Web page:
Posts Tagged ‘martini’
As my housemates will attest I drink a lot of gin. It doesn’t really matter, if it is Gin and Tonics, Martinis, Negronis or Gin Gimlets they all have their place on the drink menu. This becomes a problem because going through a bottle of gin a week takes a massive toll on your bank account (not to mention kidneys and liver.) Luckily, this is a problem that has solutions, earning more money, drinking less, buying gin by the container, or, and this is my current solution, drinking cheaper gin. Don’t get me wrong, I would drink Tanq 10, Hendricks (maybe not in a Martini), or Martins every day of the week, but I can’t. Gordon’s London Dry is my regular poison and I buy it by the litre.
I’m not a fan of dry martinis at the best of times but they really don’t appeal to me when made with such a harsh gin. There are 2 solutions that go hand in hand. Wet martinis and bitters. Vermouth is an amazing flavour and I’ve never figured out why people hide all of that herby goodness in their martinis. Bitters add a good dose of whatever their flavour to the libation and are brilliant at tempering the harshness and add a level of interestingness that a regular martini doesn’t posess.
- 45ml Gordon’s London Dry Gin
- 15ml Dry Vermouth (Cinzano is really cheap and not altogether bad)
- 1 or 3 olives
The bitters depends on your taste, orange bitters is quite mild in flavour and I recommend a few dashes of orange bitters in the glass before you add the drink as well as a dash of Peychauds. Peychauds is great by itself, the tart works well with the botanicals of the gin. Angostura is a curious flavour and more than 2 dashes is too much.
Finally, the olive flavour of a dirty martini is sufficient to mask the burn and asperity of the low quality ingredients. To some extent olive brine is similar to bitters in that it is a concentrated flavour, but they don’t quite hold the same intensity of bitters. an extremely dirty martini consists of a further 15ml of olive brine.You should follow me on Twitter.
This is going to come across badly to the purists, but a Martini isn’t a particularly “nice” drink, gin, vodka and especially vermouth are all, straight, generally offensive to the palate. In my time working behind a bar I’ve discovered that the drinkers of Martini’s are a not dissimilar to the drinkers of Champagne. While the drinkers may like the taste, and can definitely distinguish between the quality of the drinks, most of the drinking is about making a statement about who they are. Now, as a barman you can’t let that bother you, and one thing is for certain regarding the Martini, people that drink them love them and those same people tip well.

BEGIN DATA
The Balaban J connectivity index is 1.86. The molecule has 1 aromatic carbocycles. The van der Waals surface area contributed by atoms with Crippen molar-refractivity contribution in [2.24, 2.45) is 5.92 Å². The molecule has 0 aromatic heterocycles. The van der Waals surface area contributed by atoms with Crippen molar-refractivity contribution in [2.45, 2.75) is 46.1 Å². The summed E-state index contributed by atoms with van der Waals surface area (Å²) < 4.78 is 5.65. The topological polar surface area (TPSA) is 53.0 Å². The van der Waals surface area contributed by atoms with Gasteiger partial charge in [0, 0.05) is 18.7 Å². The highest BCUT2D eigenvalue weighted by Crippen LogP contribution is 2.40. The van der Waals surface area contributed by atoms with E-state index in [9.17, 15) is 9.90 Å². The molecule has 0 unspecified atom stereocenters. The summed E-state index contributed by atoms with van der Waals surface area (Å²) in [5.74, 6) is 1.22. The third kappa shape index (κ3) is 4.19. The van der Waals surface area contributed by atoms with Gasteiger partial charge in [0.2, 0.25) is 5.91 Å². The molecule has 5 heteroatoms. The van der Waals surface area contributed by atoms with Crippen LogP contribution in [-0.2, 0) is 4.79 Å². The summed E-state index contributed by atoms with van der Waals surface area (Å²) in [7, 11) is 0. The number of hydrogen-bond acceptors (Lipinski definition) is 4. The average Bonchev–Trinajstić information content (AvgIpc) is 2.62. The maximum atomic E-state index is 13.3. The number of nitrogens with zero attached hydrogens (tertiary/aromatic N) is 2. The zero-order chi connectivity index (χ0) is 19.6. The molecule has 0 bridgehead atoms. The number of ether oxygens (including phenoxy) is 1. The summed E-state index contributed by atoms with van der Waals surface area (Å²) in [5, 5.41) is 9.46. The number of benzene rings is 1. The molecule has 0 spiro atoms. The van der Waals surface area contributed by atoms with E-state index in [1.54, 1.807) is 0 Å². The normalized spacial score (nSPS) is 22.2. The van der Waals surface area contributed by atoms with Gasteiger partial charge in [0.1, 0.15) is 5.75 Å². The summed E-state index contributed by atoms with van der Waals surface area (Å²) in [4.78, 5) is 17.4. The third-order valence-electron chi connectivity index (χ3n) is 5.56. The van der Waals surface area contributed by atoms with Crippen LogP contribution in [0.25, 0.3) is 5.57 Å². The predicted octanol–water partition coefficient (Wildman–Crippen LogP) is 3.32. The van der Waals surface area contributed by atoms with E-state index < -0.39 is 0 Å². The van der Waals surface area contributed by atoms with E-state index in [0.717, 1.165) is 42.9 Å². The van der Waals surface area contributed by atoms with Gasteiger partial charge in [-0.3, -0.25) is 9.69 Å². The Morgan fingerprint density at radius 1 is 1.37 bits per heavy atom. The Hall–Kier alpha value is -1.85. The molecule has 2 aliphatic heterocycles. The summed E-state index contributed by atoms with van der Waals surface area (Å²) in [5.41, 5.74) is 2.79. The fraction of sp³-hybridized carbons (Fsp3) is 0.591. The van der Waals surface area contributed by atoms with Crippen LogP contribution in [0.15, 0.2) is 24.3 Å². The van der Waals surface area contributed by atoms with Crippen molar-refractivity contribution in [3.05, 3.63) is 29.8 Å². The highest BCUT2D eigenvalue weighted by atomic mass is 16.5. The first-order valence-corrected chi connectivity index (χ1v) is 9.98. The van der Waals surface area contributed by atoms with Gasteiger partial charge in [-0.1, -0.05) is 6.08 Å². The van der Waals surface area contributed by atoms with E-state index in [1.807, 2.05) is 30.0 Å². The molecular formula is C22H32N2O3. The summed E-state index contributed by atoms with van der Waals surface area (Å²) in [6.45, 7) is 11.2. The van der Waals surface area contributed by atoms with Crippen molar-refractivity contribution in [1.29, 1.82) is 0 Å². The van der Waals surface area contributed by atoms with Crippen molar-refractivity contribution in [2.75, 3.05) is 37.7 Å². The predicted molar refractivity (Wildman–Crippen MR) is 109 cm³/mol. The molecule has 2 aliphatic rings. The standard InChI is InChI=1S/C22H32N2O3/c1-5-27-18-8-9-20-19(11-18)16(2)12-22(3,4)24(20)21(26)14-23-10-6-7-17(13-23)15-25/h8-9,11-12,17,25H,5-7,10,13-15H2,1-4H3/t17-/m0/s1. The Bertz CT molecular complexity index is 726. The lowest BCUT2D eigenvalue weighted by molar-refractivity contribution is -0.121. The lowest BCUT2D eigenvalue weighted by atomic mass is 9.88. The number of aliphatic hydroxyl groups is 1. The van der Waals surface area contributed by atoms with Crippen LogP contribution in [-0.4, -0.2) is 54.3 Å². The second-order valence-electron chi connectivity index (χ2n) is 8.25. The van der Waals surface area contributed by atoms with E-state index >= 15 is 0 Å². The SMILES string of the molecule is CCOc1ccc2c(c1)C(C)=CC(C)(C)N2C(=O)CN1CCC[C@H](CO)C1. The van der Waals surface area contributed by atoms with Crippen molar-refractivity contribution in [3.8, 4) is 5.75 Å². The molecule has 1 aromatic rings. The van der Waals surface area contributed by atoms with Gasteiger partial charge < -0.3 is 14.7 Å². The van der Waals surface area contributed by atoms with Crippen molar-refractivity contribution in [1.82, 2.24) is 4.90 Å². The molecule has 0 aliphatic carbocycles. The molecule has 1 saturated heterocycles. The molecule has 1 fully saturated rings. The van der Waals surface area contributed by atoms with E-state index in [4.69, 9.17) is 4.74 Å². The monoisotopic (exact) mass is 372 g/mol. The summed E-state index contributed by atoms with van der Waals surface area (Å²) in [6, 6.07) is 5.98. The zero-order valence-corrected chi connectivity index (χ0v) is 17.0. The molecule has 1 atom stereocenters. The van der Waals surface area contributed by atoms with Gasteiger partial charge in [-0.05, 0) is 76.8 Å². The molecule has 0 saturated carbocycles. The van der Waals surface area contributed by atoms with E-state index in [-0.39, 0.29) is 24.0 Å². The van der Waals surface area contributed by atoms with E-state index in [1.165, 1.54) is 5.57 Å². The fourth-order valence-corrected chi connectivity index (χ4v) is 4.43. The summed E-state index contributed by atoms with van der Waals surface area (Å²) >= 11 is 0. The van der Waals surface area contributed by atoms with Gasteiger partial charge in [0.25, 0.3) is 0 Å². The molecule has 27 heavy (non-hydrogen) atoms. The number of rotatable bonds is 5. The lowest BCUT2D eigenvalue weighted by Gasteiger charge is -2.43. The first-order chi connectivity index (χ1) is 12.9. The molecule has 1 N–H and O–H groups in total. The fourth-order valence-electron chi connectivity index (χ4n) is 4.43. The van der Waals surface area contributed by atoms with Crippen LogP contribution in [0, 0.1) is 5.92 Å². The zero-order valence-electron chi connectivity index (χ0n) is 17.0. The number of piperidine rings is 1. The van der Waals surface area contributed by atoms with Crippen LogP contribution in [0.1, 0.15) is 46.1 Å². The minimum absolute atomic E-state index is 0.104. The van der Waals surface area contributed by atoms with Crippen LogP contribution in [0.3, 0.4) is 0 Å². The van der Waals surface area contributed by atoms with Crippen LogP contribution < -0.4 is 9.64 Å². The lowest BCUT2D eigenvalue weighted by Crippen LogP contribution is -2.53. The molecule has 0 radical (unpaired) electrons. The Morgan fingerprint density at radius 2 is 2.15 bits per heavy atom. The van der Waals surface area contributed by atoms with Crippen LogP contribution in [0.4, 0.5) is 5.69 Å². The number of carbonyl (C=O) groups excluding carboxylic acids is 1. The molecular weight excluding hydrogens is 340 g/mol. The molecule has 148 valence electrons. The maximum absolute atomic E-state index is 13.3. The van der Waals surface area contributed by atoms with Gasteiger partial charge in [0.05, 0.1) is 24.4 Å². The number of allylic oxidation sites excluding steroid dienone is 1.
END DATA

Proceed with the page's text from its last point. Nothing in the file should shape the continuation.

Tipping here in Australia and New Zealand is not an organised affair as it is in other locales, people are not required to tip and generally don’t unless there is a good reason to. This means that if someone orders a Martini your best smile, wit and banter should be on show, so as to convert this chance into some cold hard cash. If you are still with me, the purpose of this post is not to describe a recipe and process for making a Martini, that is for another time and another post. The purpose is to provide some tips for conversation with your potential tipper. Some of these are unsubstantiated, others may be wives-tales and others may be completely made up by me right here, nonetheless they should work for some good conversation.
- Martin’s aren’t supposed to be shaken, they should be stirred. This is because shaking them bruises the gin working with that, you could shake a vodka martini because you can’t bruise vodka.
- Further to the previous comment, I think it’s probably bullshit – that is the whole bruising of gin.
- There is a study that suggests shaking gin activates more antioxidants in it, and this might be a reason why James Bond is so healthy. (from Wikipedia)
- It’s unlucky to have an even number of olives in a Martini, so you should have 1 or 3. Never 2.
- James Bond likes his martinis dry, very dry, shaken not stirred.
- Hawkeye from MASH liked his martini’s about as dry, stating that the perfect recipe was to pour a glass of cold gin while looking at a picture of the inventor of vermouth. To translate, that’s a cold glass of gin with an olive or 3
- A martini with a cocktail onion is called a Gibson
- Methyphobia is the fear of alcohol